Printer Friendly

Double trouble for agency as Armory project is stalled.

The Empire State Development Corporation is facing new challenges in the redevelopment of the Seventh Regiment Armory into a cultural arts center.

On February 1, New York Supreme Court justice Marilyn Shafer placed a temporary restraining order on the ESDC to prevent it from seizing control of the property while she decides whether the state agency should be required to receive permission from the City Council to proceed with renovation plans.

The Seventh Regiment Armory, located on Park Avenue between 66th and 67th Streets, has served as home to the Veterans of the Seventh Regiment for more than a century. The Veterans had used the building as a meeting space, drill practice facility and partly as a venue for art exhibitions, in addition to converting the Armory into an emergency response center after September 11.

However, citing the building's state of disrepair, the ESDC has come up with a plan to turn the facility into a visual and performing arts center, spurring opposition from the Veterans. The temporary restraining order placed by justice Shafer will delay the ESDC' plans and might force the agency to follow an old New York State Constitution provision that requires the consent of the City Council to take over the management of the property.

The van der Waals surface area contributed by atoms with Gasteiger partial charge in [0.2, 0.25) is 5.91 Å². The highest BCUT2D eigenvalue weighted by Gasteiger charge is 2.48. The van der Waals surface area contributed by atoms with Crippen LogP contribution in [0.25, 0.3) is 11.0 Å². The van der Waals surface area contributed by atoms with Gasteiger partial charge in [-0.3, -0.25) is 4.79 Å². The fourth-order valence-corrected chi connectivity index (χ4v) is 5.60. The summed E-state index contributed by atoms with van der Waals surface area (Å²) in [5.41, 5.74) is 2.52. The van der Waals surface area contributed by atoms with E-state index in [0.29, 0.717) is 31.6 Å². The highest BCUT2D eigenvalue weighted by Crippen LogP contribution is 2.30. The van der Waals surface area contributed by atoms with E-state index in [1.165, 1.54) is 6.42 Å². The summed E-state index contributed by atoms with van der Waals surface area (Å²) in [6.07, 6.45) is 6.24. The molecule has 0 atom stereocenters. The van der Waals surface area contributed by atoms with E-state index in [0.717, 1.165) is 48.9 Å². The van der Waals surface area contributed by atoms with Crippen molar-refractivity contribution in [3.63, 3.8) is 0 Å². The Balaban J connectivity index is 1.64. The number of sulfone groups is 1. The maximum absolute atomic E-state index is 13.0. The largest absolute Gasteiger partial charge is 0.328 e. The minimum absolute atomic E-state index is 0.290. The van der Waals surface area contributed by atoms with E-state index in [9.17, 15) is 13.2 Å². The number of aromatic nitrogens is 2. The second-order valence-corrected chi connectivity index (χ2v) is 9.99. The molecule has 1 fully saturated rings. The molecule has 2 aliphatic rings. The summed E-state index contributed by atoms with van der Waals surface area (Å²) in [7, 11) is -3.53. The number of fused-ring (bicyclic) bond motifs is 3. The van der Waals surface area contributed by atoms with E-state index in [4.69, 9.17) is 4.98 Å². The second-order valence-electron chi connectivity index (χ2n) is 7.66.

In addition to taking legal actions, the Veterans had also sponsored an independent environmental review and assessment of the proposed ESDC project, accusing the agency of minimizing the impact of the project on the community.

According to Brian Ketcham, of Brian Ketcham Engineering, P.C., the ESDC under-represented the traffic, air pollution and noise that would result from the creation of a cultural arts center at the Armory.

"There were anomalies in the analysis itself. I compared baseline data the ESDC was reporting against city data for the area along Park Avenue and they were under-reporting [traffic]," Ketcham said. "It's a trick to get projects approved without litigation. And they underestimated the impact of the project itself--the number of trips it would generate in the community, the traffic near the streets [surrounding the Armory], they used a very crude model for estimating noise impact instead of the state noise model. All of this has an impact on air pollution and noise."

Ketcham said he has presented his findings to the local community board, but does not yet know whether the Veterans will file an additional complaint about the errors in the environmental review report. He did say, however, that the ESDC-sponsored analysis had a lot of holes in it.

"It has major flaws and needs to be fixed," he noted. "Until it is, nobody should approve this project."
COPYRIGHT 2006 Hagedorn Publication
No portion of this article can be reproduced without the express written permission from the copyright holder.
Copyright 2006, Gale Group. All rights reserved. Gale Group is a Thomson Corporation Company.

Article Details
Printer friendly Cite/link Email Feedback
Author:Misonzhnik, Elaine
Publication:Real Estate Weekly
Date:Feb 22, 2006
Previous Article:220,000 s/f Target store set to make its Brooklyn debut.
Next Article:Syska acquisition will help budding health practice.

Related Articles
Consultant sought for Park Ave. Armory.
Armory foes fire salvos.
Springfield site suitable for armory.
State can't walk away.
City invites big plans for landmark Bronx armory.
City inviting developers to create new entertainment, retail center.
Busy market prompts Jones Lang LaSalle's CT expansion.

Terms of use | Privacy policy | Copyright © 2019 Farlex, Inc. | Feedback | For webmasters